Notes: can’t generalize from subscale to whole or vice versa, alpha < reliability in this setting Zinbarg et al. (2005)

```
Some items ( N1 N2 N3 N4 N5 O4 ) were negatively correlated with the total scale and
probably should be reversed.
To do this, run the function again with the 'check.keys=TRUE' option
```

Raw | Standardized | Avg. Inter-item cor | Median r | ASE |
---|---|---|---|---|

0.69 | 0.71 | 0.09 | 0.08 | 0.01 |

Scale | Alpha |
---|---|

Neuro | 0.813 |

Extra | 0.762 |

Open | 0.600 |

Agree | 0.703 |

Consc | 0.727 |

- Assumes an underlying single factor model with equal loadings for items
- Unless the assumptions, \(\alpha\) can only provide a lower bound estimate
- Merely adding items will improve the estimate, which may not be how we think about reliability for a given scenario
- Internal consistency can be low even measures are stable across time; see
`?psych::epiR`

for example.

So called mixed effects models are statistical models applicable to situations in which there is some dependency among observations in the data, where that correlation typically arises from the observations being clustered in some way. For example, it is quite common to have data in which we have repeated measurements of individuals, or cases in which the units of observation are otherwise grouped together, for example, students within school, or cities within geographic region. This clustering can be hierarchical in nature (e.g. students within schools, schools within districts) or not (e.g. students and items on a test). While there are different ways to approach such a situation, mixed models are a powerful tool with which to do so.

Mixed models estimate the variance attributable to the various sources of dependency in the data. Thus, aside from the usual regression output, we get a sense of variability due to individuals, species, surgical procedure, or whatever our grouping structure may be that produces the multiple observations. In addition, we may estimate cluster-specific effects, which allow for increased predictive capability. For example, in a longitudinal setting we may know the general trend across all individuals, but we can also allow each individual to have separate starting points and trends.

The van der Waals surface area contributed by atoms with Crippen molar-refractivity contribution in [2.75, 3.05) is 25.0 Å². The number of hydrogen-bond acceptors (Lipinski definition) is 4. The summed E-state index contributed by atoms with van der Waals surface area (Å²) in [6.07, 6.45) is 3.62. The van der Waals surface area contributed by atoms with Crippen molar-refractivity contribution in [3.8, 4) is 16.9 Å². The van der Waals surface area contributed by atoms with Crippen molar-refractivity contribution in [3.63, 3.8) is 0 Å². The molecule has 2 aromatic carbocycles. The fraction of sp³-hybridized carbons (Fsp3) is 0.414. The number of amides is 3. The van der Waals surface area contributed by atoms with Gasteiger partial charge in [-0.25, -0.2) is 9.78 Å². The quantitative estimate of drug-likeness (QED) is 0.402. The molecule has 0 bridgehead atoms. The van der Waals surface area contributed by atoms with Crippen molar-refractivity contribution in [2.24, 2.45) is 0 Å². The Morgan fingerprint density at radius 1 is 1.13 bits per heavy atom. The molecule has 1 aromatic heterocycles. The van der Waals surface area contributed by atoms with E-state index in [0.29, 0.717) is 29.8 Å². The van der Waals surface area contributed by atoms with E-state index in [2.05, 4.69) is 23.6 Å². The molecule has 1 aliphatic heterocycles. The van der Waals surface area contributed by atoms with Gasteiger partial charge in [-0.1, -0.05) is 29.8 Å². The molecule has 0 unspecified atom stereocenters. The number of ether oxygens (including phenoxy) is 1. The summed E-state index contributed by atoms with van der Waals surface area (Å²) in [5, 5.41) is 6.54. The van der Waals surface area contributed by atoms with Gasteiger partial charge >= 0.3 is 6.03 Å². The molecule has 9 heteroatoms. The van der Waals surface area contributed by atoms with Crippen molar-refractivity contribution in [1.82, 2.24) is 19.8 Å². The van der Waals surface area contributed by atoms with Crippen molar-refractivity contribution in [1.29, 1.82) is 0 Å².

In our data example, each person sees the five items, so those scores within each person are not independent. In other words, the multiple observations are clustered within individuals. This becomes more clear when we consider our data in ‘long’ format, as follows.

```
neuroticism_long = neuroticism %>%
rowid_to_column(var='person') %>% # create person id
gather(key = item, value=score, -person) # melt data into long format
```

person | item | score |
---|---|---|

1 | N1 | 3 |

1 | N2 | 4 |

1 | N3 | 2 |

1 | N4 | 2 |

1 | N5 | 3 |

2 | N1 | 3 |

2 | N2 | 3 |

2 | N3 | 3 |

2 | N4 | 5 |

2 | N5 | 5 |

In similar fashion, we can see observations *within items* as being more correlated than observations within other items. As such, in this case we can treat the person or item as a source of variance, or in other settings, even their interaction.

Generalizability Theory focuses on the variance components resulting from a linear mixed model. Using the variance estimates we can obtain a measure of the reliability of a mean score for an individual across the multiple observations. This reliability is defined as what proportion of the total variance is attributable to the particular source of variance, e.g. person, we wish to study. For some grouping or clustering factor \(g\), the simplest estimate of reliability (\(\rho\)) would be calculated as follows:

\[\rho = \frac{\sigma_g^2}{\sigma_g^2 + \sigma_{residual}^2}\]

In more complicated circumstances:

\[\rho = \frac{\sigma_g^2 + \sigma_{g*}^2}{\sigma_g^2 + \sigma_{g*}^2 + \sigma_{other}^2 + \sigma_{residual}^2}\]